The Negotiator Magazine

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Management officials often complain to Labor Law teachers about how difficult it is to determine whether particular topics are mandatory bargaining subjects that must be discussed with union agents. Some subcontracting decisions that merely involve the substitution of less expensive outside workers for present employees must usually be bargained about, while other decisions involving partial department closures or other fundamental changes in the business do not have to be discussed. The Supreme Court endeavored to draw a clear line between these areas in First National Maintenance Corp. v. NLRB, 452 U.S. 666 (1981), where it indicated that "in view of an employer's need for unencumbered decision-making, bargaining over management decisions that have a substantial impact on the continued availability of employment should be required only if the benefit, for labor-management relations and the collective bargaining process, outweighs the burden placed on the conduct of the business." When basic firm decisions are based primarily on labor cost considerations and do not involve significant changes in company operations, bargaining will generally be required. On the other hand, when the decisions do not concern labor costs and do involve changes in basic operations, bargaining will not be necessary. Where the line between required bargaining and non-mandatory bargaining is to be drawn is never clear. This fact should not, however, frighten management officials.

As noted earlier, the duty to bargain does not require either party to agree to particular demands or the making of concessions. If company leaders are contemplating changes that might arguably be subject to mandatory bargaining, they should resolve doubts in favor of collective negotiations. They should inform union officials of their contemplated changes and offer to bargain. They should carefully explain the reasons for the proposed changes and request a union response. If the union is able to respond appropriately to their needs, company officials may decide to retain their current workers and adopt the union proposal. If union negotiators do not work to satisfy firm concerns, the company negotiators need only bargain to a good faith impasse. At this point, they may legally effectuate their last proposal despite union objection. They have to be certain to satisfy two crucial prerequisites to such unilateral changes. First, they must be sure they have reached a good faith impasse. This is when after thorough bargaining, the parties have reached presently irreconcilable positions. When in doubt, they should offer to have another bargaining session to be certain they have reached this point. Second, the changes they unilaterally implement cannot be more generous to the workers than those already offered by their side at the bargaining table.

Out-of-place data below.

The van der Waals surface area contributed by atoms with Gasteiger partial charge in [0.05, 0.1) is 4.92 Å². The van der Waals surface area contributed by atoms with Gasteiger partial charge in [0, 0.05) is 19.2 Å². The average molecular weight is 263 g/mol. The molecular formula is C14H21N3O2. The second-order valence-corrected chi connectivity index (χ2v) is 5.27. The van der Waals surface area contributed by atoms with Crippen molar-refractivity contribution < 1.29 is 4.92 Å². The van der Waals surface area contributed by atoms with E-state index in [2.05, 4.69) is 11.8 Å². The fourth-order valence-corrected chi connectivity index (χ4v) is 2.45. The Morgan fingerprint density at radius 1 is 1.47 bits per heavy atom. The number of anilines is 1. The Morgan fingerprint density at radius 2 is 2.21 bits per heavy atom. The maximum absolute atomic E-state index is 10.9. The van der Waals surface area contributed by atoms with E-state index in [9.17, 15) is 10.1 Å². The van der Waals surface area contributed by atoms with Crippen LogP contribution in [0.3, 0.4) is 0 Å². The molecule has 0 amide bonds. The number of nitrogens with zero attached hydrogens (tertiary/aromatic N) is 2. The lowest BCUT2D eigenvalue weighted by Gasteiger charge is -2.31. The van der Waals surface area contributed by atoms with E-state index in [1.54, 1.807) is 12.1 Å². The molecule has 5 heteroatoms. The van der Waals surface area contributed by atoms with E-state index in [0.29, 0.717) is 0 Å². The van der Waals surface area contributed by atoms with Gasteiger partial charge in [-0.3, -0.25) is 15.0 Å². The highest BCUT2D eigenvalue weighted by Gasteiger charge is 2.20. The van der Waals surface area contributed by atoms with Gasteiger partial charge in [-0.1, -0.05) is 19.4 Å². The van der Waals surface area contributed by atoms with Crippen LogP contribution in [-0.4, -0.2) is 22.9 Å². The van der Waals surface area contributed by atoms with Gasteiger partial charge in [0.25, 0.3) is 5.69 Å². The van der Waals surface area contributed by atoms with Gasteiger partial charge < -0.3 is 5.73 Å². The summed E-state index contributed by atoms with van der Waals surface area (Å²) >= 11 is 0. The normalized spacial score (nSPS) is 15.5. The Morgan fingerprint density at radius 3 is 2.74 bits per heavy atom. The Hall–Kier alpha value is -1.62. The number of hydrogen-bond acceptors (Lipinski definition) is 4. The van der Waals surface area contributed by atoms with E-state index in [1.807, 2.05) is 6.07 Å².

Individuals who must participate in collective bargaining interactions should take a course on negotiating if they can and should read several books on the negotiation process. They should prepare for long, drawn-out talks which will take time to develop, both because of the many issues to be addressed and the political nature of union representatives. They should also recognize that most bargaining encounters will not be resolved until shortly before the existing contract is due to expire. If labor leaders agree to terms too early, unit personnel may suspect they have become too cozy with management and vote against contract ratification. If, on the other hand, management negotiators allow the union agents to take credit for the gains achieved through their last-minute efforts, the affected employees are likely to be pleased with the final results.

Charles B. Craver is the Freda H. Alverson Professor of Law at George Washington University. He is author of Effective Legal Negotiation and Settlement (5th ed. 2005 LEXIS), The Intelligent Negotiator (2002 Prima/Crown), and Can Unions Survive? (1993 N.Y.U. Press). He is also coauthor of law books on Labor Relations Law and Collective Bargaining. Over the past thirty years, he has taught negotiating skills to lawyers and business persons throughout the U.S., Canada, Mexico, England, Austria, and the People's Republic of China. He can be reached at: ccraver@law.gwu.edu

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April 2005